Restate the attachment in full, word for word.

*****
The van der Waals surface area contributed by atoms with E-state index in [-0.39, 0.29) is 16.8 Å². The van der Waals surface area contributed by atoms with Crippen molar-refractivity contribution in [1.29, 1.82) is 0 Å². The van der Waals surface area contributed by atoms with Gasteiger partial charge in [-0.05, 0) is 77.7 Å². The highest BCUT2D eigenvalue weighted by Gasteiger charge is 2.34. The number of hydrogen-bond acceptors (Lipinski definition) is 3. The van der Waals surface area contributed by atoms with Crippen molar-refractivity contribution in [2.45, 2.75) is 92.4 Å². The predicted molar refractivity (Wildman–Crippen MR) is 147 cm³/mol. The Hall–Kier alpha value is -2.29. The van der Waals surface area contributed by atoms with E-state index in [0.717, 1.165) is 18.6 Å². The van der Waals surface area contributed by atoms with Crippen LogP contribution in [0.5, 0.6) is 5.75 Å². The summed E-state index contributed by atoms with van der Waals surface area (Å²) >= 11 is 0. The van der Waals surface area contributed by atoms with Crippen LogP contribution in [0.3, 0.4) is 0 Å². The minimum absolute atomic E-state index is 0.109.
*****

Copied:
The van der Waals surface area contributed by atoms with E-state index in [-0.39, 0.29) is 16.8 Å². The van der Waals surface area contributed by atoms with Crippen molar-refractivity contribution in [1.29, 1.82) is 0 Å². The van der Waals surface area contributed by atoms with Gasteiger partial charge in [-0.05, 0) is 77.7 Å². The highest BCUT2D eigenvalue weighted by Gasteiger charge is 2.34. The number of hydrogen-bond acceptors (Lipinski definition) is 3. The van der Waals surface area contributed by atoms with Crippen molar-refractivity contribution in [2.45, 2.75) is 92.4 Å². The predicted molar refractivity (Wildman–Crippen MR) is 147 cm³/mol. The Hall–Kier alpha value is -2.29. The van der Waals surface area contributed by atoms with E-state index in [0.717, 1.165) is 18.6 Å². The van der Waals surface area contributed by atoms with Crippen LogP contribution in [0.5, 0.6) is 5.75 Å². The summed E-state index contributed by atoms with van der Waals surface area (Å²) >= 11 is 0. The van der Waals surface area contributed by atoms with Crippen LogP contribution in [0.3, 0.4) is 0 Å². The minimum absolute atomic E-state index is 0.109.